A previous case of a lack of prophecy knowledge affecting many people was the publication of the Rapture-prediction book in 1988, 88 Reasons Why the Rapture Will Be on September 11. I believe we all can recall the prediction that the Rapture would occur on the Feast of Trumpets that year, and that we'd better prepare ourselves. The book was everywhere, although it was given away rather than purchased. After the noise died down, in the following year, I was asked by Prestonwood Baptist Church in Dallas to teach a six-week series on "89 Reasons Why We Can't Predict the Rapture!"
The problem with predicting the date of the Rapture is that it would, of course, cause people to believe in something "seen" rather than as faith is described in Hebrews 11:1, "... faith is the substance of things hoped for, the evidence of things not seen." Truly, we live in an age of faith, and not an age of evidence, at least not worldly evidence.
And now, the important subject of Israel — I should say the crucial subject, since the whole church will be going there for the 1,000-year Kingdom, and I don't believe any professor at any evangelical seminary would dare contradict that very Biblical view. Furthermore, the restoration of the Jewish people to the Promised Land comes in fulfillment of 3,500-year-old prophecies (see Deut. 30:1-5). One could have lived at any time in the past 35 centuries and not understood that prophecy was seeing its literal fulfillment, and yet, in the very generation that sees the Chosen People start coming back to their land, we turn against that land and invent new doctrines that, in effect, make it unimportant. Progressive dispensationalism de-emphasizes Israel to the extent where, as we pointed out elsewhere in this letter, there is almost no point in trying to discuss affairs in the Promised Land with graduates of any seminary teaching that doctrine. They are, in effect, cursing Israel, and may well come under Genesis 12:3, "And I will bless them that bless thee, and curse him that curseth thee..."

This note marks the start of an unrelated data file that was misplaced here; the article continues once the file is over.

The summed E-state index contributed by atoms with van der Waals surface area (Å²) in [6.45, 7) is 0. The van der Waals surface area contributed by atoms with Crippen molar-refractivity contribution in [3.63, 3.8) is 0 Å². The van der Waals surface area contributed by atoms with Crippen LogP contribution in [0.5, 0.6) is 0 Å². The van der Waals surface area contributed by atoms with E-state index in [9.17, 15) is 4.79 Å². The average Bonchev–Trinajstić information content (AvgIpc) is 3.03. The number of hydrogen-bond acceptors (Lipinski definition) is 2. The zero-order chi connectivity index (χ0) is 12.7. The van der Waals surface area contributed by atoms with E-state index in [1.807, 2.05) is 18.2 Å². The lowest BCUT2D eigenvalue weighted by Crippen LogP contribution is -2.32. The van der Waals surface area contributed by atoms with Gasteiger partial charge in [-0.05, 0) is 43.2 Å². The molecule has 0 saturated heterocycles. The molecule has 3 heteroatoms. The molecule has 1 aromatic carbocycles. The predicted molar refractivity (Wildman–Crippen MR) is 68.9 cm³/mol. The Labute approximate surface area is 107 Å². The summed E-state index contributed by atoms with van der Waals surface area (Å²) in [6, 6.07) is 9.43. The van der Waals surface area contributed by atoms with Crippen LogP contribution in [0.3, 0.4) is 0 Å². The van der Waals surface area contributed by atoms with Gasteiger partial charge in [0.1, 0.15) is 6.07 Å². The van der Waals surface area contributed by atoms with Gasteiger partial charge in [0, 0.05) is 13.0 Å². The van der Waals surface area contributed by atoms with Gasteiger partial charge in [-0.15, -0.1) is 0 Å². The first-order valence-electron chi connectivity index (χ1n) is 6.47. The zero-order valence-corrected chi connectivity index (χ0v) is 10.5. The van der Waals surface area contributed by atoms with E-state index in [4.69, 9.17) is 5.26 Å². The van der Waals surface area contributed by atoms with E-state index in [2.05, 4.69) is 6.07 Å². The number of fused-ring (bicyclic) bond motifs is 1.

And lastly, the seminaries themselves become all the poorer spiritually for adopting doctrines that simply will not stand the test of ordinary Bible exposition. Personally, I am not really a theologian, but I can easily see the errors in this doctrine, and my heart goes out to the young men and women being trained for important church work, including the pastorate, who will graduate in ignorance of some of the most vital doctrines of Biblical learning.
No wonder our churches are insipid, and our support of the Holy Land is so flagging. No wonder no voice was raised when Bethlehem, the birthplace of Jesus Christ, was given to Moslems, who have turned it into a typical Arab town hardly fit for pilgrims to visit. Really and truly, I shudder to think what some of the conversations in the Judgment Seat of Jesus Christ will be like. We must keep in mind that each of us will face the King of the Jews when we get to heaven, and we will account for our attitude toward the Chosen People and their land. As our Lord will say to the Tribulation period souls in His Throne of Judgment, "Verily I say unto you, Inasmuch as ye have done it unto one of the least of these my brethren [the Jews], ye have done it unto me" (Matt. 25:40).
This theological complaint about our major seminaries is not mere quibbling. This is a very serious problem which can only be solved by a concerted Christian effort to oppose those who teach false doctrines and, in effect, clean our own house. Paul made the point that, when we support a ministry, we have a part of that ministry and its accomplishments in heaven. That point may have a reverse side; if we support false teachings, we may have to account for those in heaven also.
Please think about that. Here are those seminary addresses again. Why not write them and give them your views?
President Charles R. Swindoll
Dr. John Walvoord has been on our television program a number of times. He is a rare soldier for Christ. The chancellor of Dallas Seminary, he nevertheless takes time to come to our small program. Over 80 years old, he showed up once on crutches. Our cameramen helped him in. He responded to our call despite having a broken leg.